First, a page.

Women in rural India, despite suffering from the problems like health, malnutrition, repeated childbearing, and lack of education, engage themselves in direct and allied agricultural activities, run small shops, sell by-products or handcraft products and thus generate additional income for the family. A government of India study shows that more than 40 per cent of rural women directly or indirectly contribute to the uplift of their families and thereby bringing social change. Harriet Beecher Stowe rightly said, “Women are the real architects of society”.

In urban India, the lowest strata, women despite the lack of education and facing problems like shelter, have been the catering to social changes and economic development by contributing as a substantial labour force in various industries like construction of residential & commercial buildings, roads, water bodies, engaging in various domestic and community services. Every now and then, we read in newspapers that a would-be bride refuses to marry a particular groom due to his demand for dowry or for the urge of higher education.

Gone are the days when women were considered only the household entities commanded by males.

Historically in India, women’s participation in social changes, politics and decision making remained significant. Who can undermine the role and contributions of Chandbibi, Ahilyabai Holkar, Rani Durgawati, Rani Rashmoni, Kittur Rani Chennamma, Jijabai, Rani Avantibai, Rani Laxmibai, Annie Besant, Sarojini Naidu, Vijay Laxmi Pandit, Indira Gandhi, Subhadra Kumari Chauhan, Mahashweta Devi, Mahadevi Verma, Arundhati Roy, Sucheta Kriplani, Pratibha Patil, etc in bringing about all-round development?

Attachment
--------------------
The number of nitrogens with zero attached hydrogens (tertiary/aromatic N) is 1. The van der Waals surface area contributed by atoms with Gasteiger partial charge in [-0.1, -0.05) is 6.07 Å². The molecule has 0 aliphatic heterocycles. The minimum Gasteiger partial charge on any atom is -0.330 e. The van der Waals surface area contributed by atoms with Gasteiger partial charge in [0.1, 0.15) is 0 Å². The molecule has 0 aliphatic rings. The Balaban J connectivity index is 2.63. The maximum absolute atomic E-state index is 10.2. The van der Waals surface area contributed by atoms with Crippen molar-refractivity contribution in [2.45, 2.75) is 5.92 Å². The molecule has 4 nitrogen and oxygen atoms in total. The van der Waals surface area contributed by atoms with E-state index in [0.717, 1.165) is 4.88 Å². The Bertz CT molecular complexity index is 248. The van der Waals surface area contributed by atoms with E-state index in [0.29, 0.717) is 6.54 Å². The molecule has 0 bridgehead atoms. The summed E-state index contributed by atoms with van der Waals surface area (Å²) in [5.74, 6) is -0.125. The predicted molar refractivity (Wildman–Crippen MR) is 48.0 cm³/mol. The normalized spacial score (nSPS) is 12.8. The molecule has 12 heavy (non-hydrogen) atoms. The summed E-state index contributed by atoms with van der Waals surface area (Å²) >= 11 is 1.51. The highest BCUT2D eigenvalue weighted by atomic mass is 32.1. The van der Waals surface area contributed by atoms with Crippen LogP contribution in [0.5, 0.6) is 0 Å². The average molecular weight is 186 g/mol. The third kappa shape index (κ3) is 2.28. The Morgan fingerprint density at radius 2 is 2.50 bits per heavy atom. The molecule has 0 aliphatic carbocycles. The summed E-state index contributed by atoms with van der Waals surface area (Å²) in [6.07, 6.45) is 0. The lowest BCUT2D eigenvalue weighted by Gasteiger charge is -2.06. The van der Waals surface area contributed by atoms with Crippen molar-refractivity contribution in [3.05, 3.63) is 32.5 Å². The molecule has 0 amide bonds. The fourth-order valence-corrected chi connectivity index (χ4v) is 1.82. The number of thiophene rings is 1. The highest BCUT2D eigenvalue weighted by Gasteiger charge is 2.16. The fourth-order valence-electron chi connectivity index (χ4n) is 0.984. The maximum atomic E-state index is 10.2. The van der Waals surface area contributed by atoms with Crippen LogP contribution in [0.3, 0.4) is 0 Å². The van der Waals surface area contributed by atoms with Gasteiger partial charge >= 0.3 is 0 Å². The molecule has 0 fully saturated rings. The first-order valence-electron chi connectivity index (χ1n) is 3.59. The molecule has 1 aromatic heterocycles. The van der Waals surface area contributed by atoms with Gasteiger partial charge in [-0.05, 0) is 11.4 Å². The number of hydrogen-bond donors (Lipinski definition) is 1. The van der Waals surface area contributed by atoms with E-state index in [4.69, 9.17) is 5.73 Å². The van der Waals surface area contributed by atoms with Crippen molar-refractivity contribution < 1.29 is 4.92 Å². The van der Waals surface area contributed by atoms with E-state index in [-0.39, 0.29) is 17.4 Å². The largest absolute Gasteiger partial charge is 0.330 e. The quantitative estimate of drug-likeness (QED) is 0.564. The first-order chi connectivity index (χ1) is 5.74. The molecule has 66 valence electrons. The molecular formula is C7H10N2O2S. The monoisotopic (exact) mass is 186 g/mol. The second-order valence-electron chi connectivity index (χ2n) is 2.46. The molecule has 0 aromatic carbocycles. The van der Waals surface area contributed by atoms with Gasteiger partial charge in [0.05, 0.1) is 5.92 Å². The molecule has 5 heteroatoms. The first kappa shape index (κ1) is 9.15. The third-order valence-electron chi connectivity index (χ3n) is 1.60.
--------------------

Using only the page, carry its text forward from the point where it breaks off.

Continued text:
The contribution of women is omnipresent and all-pervasive in every sphere of life as India seeks to march steadily towards the path of growth. All these become possible only with the active participation of women who are the catalysts of qualitative growth of future generation as well. Efforts during the post- Independence era got a shot in the arm when Mrs Indira Gandhi became the first lady Prime Minister. Women got empowered and moved to participate further in all spheres of services – financial, administrative, judicial and education to name a few. Women in India are playing an important role in the country’s governance. Many women have emerged as exemplary leaders at the policy level as well as the community level. The presence of women in various decision making bodies helped develop confidence among other women, opening up possibilities for future.

It is important to note the critical role women have played in working together to forge solidarity, and unity among themselves. Together they have been able to lobby and influence the enactment of laws that protect and promote the rights of women. Women became a driving force of the socio-economic development of the country after the independence. Vast networks of women groups such as NGOs, associations and co-operatives at the grassroots level have played a pivotal role in providing empowerment initiatives which resulted in socio-economic development and income generating activities. This, in turn, paved the way for sustainable development and economic growth of the country.

In the words of Louisa May Alcott: “When women are the advisor, the Lords of creation don't take the advice till they have persuaded themselves that it is just what they intended to do; then they act upon it and if it succeeds, they give the weaker vessel half the credit of it; if fails, they generously give herself the whole.”

Stay tuned to for more model essays


Leave a Reply

Your email address will not be published. Required fields are marked *